Wednesday, March 23, 2016

The Polish Partitions

Some of you may remember the song, "(What a) Wonderful World," written Sam Cooke:

Don't know much about history
Don't know much biology
Don't know much about a science book
Don't know much about the French I took

I've found it's hard to put my ancestors' lives into context without knowing and understanding history. I'm still working on my French. <smile> I won't mention biology and science; they weren't positive school experiences.

Here's an example of why I find knowing the history so important. I thank my European history instructors everyday. And I read...a lot. My husband is continually amazed at the odd titles of old, used books that arrive by mail.

Marcin, or Martin, Schalin was my four times great grandfather. He was born about 1770 and married Anna Dorothea Rosno on 11 May 1791. They settled in a village known as Maliniec. If you wanted to find it on the map today, you would need to search for Maliniec, Kolo, Wojewodztwo Wielkopolskie, Polska. Four generations of the Schalin family lived in this village until Gottlieb and his family moved farther east between 1861 and 1863. The Schalin family considered themselves German. They spoke German for much of their history. In fact, Gottlieb's granddaughter and her husband spoke only German until the early 1920s when their oldest daughter went to school in Maryland and could speak no English.

When I began my family history research, I asked myself why did a German family live in Poland. It turns out for much of the time they lived in Maliniec Poland didn't exist at all.

Map of the three partitions of Poland, 1772-1795, courtesy of Wikipedia
and edited using Microsoft Powerpoint

In 1569 the Union of Lubin created the Polish-Lithuanian Commonwealth, which included modern day Ukraine, led by elected kings. The period between 1648 through 1764 saw the decline of the commonwealth as a result of several foreign invasions and internal disorder. One such invasion resulted in the first partition of Poland in 1772 when Austria, Prussia and Russia took about 30 percent of the country and added it to their dominions. What was left of Poland became known as the First Polish Republic. Russia did not want to see a rebirth of a strong country on its border and invaded in May 1792.  Poland capitulated in 1793 and the country was partitioned again -- this time by only Prussia and Russia. Tadeusz Kosciuszko, a popular general and veteran of the American Revolution was chosen as Poland's leader. He issued a national proclamation in 1794 calling for a national uprising under his command. Austria, Prussia, and Russia gobbled up what remained of Poland the next year, erasing the country from the map until 1807 when Napoleon created the Duchy of Warsaw from lands ceded by Prussia. After Napoleon was defeated the Kingdom of Poland, or Congress Poland, was established in 1815 in a personal under the Russian tsar. Technically, however, there was no sovereign Polish state until 1918.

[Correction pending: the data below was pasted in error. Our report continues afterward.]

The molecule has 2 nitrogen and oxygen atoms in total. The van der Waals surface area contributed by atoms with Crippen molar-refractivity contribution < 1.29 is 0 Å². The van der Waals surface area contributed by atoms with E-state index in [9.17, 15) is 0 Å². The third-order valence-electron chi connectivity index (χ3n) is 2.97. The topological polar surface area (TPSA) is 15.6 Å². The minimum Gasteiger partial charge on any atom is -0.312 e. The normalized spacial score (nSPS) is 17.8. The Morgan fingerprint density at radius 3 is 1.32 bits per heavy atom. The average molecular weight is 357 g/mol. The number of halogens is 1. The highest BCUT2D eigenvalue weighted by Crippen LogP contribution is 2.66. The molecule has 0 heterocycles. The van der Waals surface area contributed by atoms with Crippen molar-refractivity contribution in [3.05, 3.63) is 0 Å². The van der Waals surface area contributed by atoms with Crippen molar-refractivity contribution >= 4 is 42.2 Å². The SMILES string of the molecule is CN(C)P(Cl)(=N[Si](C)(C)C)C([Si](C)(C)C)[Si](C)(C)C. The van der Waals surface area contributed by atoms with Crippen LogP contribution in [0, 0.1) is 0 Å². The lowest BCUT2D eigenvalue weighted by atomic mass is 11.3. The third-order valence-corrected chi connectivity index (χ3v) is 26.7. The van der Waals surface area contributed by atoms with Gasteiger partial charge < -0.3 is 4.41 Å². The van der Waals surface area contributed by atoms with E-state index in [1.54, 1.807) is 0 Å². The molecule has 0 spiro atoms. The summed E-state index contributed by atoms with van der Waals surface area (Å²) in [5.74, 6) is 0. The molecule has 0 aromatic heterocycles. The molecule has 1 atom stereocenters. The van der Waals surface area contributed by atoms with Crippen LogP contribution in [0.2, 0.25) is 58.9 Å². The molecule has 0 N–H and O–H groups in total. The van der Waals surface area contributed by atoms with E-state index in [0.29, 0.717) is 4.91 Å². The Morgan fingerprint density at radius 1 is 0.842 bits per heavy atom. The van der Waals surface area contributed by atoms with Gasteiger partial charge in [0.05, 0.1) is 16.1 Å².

We do not know where Marcin Schalin was born but we know he lived in Poland by 1791 and the family remained in the same village until sometime between 1861 and 1863. So during the that time, without moving, the Schalin family lived in:
  • Polish-Lithuanian Commonwealth (included modern day Belarus and Ukraine) (1569-1795)
  • Prussia Partition (1793-1807) (Prussia called this area South Prussia)
  • Grand Duchy of Warsaw (in personal union with king of Saxony) (1807-1815)
  • Kingdom of Poland, informally known as Congress Poland (in personal union with tsar of Russia) (1815-1867)
According to Albert W. Wardin, Jr.'s book, Gottfired F. Alf: Pioneer of the Baptist Movement in Poland, "The Kingdom of Poland was a strange construction. Its king was the tsar of Russia, who held strong executive powers. At first the kingdom possessed a rather liberal constitution that provided for an assembly, civil service, judicial system, and Army. The constitution also granted personal liberties, including religious tolerance. The Polish population was, by and large, hostile toward its Russian overlords. As a result of the Polish uprising of 1830-31, the kingdom came under full Russian control. Its constitution was destroyed and its assembly and army disbanded. The Russian regime curtailed civil rights and Polish institutions. After another uprising in 1863-64, the Russian government abolished the Kingdom of Poland, calling it Vistula Land, and completely subordinated it under Russian administration."

The Russian tsar freed the serfs in 1861, as a result much land became available in what is today Volyn', Ukraine, then known as the Russian Partition. Is it any wonder the Schalin family moved to the greener pastures of that vast eastern European plain, which has been known as the bread basket of Europe.


  1. Great history you dug up on the area. Thanks for putting that tune humming in my head now.....

    1. It will be stuck there for days! At least it was for me when I thought to use it in the intro of this post.